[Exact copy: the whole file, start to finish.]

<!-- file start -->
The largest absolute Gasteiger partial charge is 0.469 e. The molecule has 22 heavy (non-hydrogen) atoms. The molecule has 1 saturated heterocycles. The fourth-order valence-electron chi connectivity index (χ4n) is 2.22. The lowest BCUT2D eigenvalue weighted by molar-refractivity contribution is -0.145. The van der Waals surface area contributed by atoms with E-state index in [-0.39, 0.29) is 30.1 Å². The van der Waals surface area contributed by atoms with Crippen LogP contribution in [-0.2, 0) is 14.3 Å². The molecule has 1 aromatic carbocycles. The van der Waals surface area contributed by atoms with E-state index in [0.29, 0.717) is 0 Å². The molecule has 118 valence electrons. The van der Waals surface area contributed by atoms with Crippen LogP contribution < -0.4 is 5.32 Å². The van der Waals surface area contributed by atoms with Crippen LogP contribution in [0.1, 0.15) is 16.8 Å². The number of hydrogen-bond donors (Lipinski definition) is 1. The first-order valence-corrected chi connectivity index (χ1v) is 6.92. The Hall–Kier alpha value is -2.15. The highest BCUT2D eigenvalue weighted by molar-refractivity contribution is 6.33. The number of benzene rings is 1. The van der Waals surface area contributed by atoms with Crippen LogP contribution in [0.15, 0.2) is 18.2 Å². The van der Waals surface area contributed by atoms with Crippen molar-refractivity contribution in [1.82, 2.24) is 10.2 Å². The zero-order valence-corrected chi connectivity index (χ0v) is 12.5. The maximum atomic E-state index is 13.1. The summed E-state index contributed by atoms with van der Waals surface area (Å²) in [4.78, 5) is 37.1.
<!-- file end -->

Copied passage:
The largest absolute Gasteiger partial charge is 0.469 e. The molecule has 22 heavy (non-hydrogen) atoms. The molecule has 1 saturated heterocycles. The fourth-order valence-electron chi connectivity index (χ4n) is 2.22. The lowest BCUT2D eigenvalue weighted by molar-refractivity contribution is -0.145. The van der Waals surface area contributed by atoms with E-state index in [-0.39, 0.29) is 30.1 Å². The van der Waals surface area contributed by atoms with Crippen LogP contribution in [-0.2, 0) is 14.3 Å². The molecule has 1 aromatic carbocycles. The van der Waals surface area contributed by atoms with E-state index in [0.29, 0.717) is 0 Å². The molecule has 118 valence electrons. The van der Waals surface area contributed by atoms with Crippen LogP contribution < -0.4 is 5.32 Å². The van der Waals surface area contributed by atoms with Crippen LogP contribution in [0.1, 0.15) is 16.8 Å². The number of hydrogen-bond donors (Lipinski definition) is 1. The first-order valence-corrected chi connectivity index (χ1v) is 6.92. The Hall–Kier alpha value is -2.15. The highest BCUT2D eigenvalue weighted by molar-refractivity contribution is 6.33. The number of benzene rings is 1. The van der Waals surface area contributed by atoms with Crippen LogP contribution in [0.15, 0.2) is 18.2 Å². The van der Waals surface area contributed by atoms with Crippen molar-refractivity contribution in [1.82, 2.24) is 10.2 Å². The zero-order valence-corrected chi connectivity index (χ0v) is 12.5. The maximum atomic E-state index is 13.1. The summed E-state index contributed by atoms with van der Waals surface area (Å²) in [4.78, 5) is 37.1.